Like little stars.
Here’s a vocab word for this morning: “donnybrook,” defined as “a scene of uproar and disorder; a heated argument.” It’s what the Wall Street Journal used to describe an environmental kerfuffle (my own choice term) over San Francisco’s plan to chop down healthy but nonnative trees and replace them with indigenous vegetation.
The eucalyptus and Monterey pine trees targeted by city officials are pushing aside plants that actually belong there, argue some environmentalists. Fans of the trees argue that they fend off wind and fog–plus, they’re pretty. Over the next 20 years, 18,000 of the trees will be removed from public parks; officials will replace them with oak trees and elderberry bushes “while also restoring grasslands and other native habitats that dominated the landscape before Europeans arrived.”
For opponents, the trees might not be “natural,” but they’ve been in place long enough to feel that way. Thus the battle becomes one of emotions and nostalgia, as has happened in other places where habitat-restoration programs took place:
In Florida, a task force of federal, state and local government officials in April released a plan calling for more research into controlling the Australian pine, brought to the state in 1898. Over the past hundred-plus years, the pine encroached into the Everglades and onto beaches, limiting nesting spots for turtles and crocodiles, said Tony Pernas, coordinator for the National Parks Service’s Florida and Caribbean Exotic Plant Management Team in Palmetto Bay. Mr. Pernas, who supports taking measures to curb non-native vegetation, says “invasive species” like the eucalyptus in San Francisco and Australian pine in Florida “pretty much prohibit the growth of competitive plants.” He acknowledged that residents often get upset when they see the trees removed. “People grew up with those trees,” he said.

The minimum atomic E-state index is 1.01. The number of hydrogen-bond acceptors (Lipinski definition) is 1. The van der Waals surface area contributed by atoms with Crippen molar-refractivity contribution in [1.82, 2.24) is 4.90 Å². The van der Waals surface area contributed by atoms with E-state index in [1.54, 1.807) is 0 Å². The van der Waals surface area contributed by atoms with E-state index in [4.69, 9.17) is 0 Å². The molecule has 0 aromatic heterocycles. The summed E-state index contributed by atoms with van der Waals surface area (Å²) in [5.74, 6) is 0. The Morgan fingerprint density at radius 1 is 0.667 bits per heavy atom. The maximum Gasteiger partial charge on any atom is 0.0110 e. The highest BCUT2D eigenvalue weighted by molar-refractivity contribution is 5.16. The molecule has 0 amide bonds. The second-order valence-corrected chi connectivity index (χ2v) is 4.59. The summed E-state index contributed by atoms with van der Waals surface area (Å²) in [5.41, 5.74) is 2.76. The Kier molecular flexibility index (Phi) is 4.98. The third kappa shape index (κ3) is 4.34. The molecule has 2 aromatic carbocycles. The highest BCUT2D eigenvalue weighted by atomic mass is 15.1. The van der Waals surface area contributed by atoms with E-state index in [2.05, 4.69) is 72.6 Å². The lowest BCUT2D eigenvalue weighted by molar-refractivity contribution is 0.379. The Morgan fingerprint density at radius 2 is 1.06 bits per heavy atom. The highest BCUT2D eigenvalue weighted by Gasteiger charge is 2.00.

Proponents of the project call the city’s native habitats “living museums” that, once destroyed, will be gone for good. People who are more comfortable with the San Francisco they’ve always known say the city shouldn’t destroy healthy plants in service of a vision of the past that no longer exists.
Lindsay Abrams is a staff writer at Salon, reporting on all things sustainable. Follow her on Twitter @readingirl, email firstname.lastname@example.org.More Lindsay Abrams.
Like little stars.
World's best pie apple. Essential for Tarte Tatin. Has five prominent ribs.
So pretty. So early. So ephemeral. Tastes like strawberry candy (slightly).
My personal fave. Ultra-crisp. Graham cracker flavor. Should be famous. Isn't.
High flavored with notes of blood orange and allspice. Very rare.
Jefferson's favorite. The best all-purpose American apple.
New Hampshire's native son has a grizzled appearance and a strangely addictive curry flavor. Very, very rare.
Makes the best hard cider in America. Soon to be famous.
Freak seedling found in an Oregon field in the '60s has pink flesh and a fragrant strawberry snap. Makes a killer rose cider.
Ben Franklin's favorite. Queen Victoria's favorite. Only apple native to NYC.
Really does taste like pineapple.